The dispute over the ownership of many islands in the SCS, involving China and several ASEAN countries, is the source of the potentially most serious conflicts in the region. The history of this issue shows that even quite long periods of relative peace in this part of the world’s ocean are followed by tensions up to the armed conflicts outbreaks. Significant improvement of China’s inter-state relations with Southeast Asian countries in the 1990s was achieved mainly because the issue of disputed islands was not raised.
The uncertainty over the SCS status from the point of international law makes the task of reviewing history of the establishment of effective control over the Sea by coastal states particularly urgent. The islets of the SCS do not have and have never had permanent population, although many of them have been used for centuries by fishermen from the countries of the region for short-term stays and rest. In addition to the rich fish resources in the shallow waters around these two groups of islands, almost all the atolls and islands have significant deposits of phosphates.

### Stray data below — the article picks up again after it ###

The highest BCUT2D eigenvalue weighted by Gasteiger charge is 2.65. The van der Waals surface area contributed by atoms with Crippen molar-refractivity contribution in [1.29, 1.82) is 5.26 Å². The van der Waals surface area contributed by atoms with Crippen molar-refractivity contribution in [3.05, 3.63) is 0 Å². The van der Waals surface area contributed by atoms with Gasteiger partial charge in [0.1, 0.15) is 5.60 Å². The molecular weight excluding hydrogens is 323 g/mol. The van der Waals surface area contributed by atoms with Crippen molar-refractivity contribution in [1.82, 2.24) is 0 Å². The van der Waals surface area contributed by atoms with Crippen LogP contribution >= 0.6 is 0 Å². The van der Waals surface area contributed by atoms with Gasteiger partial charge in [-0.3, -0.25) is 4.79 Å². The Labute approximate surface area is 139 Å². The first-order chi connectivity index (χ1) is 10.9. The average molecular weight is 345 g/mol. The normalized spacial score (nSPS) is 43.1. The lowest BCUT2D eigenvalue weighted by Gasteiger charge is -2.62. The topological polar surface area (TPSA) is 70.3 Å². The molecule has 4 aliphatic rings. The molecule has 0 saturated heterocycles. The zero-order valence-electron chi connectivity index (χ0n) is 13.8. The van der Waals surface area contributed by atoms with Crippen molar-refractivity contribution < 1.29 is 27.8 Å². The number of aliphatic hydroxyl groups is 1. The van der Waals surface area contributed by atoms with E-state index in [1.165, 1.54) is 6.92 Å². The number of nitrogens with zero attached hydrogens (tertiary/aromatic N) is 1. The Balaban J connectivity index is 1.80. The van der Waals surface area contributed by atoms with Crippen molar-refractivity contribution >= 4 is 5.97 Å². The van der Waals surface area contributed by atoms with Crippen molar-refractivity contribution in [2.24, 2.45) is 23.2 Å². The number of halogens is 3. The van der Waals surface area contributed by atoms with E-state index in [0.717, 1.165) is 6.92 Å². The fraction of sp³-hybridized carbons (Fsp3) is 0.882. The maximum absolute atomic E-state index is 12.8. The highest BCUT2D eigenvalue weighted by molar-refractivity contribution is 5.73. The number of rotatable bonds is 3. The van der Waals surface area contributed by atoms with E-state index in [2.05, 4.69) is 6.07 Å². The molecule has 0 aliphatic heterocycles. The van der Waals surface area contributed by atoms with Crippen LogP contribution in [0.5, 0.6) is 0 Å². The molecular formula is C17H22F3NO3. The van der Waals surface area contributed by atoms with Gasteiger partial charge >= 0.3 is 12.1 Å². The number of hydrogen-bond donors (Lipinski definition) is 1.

Physical geography of the Scarborough Shoal
The Scarborough group of the islands is located in the eastern part of the South China Sea. Its coordinates are 15° 09′ 48″ N and 117° 46′ 46″ E. [Fig. 1]. Scarborough Reef, also known as Scarborough Shoal, Huangyan Island, Bajo de Masinloc and Panatag Shoal (Filipino: Kulumpol ng Panatag) is a shoal located in the South China Sea between the Macclesfield Bank and Luzon, the largest island of the Philippines, 220–230 km from the latter.
Scarborough Shoal is a cluster of small rocky islands rising above the water and forming a triangle-shaped lagoon with a perimeter of 46 km. The reefs cover an area of 150 km2, including a lagoon.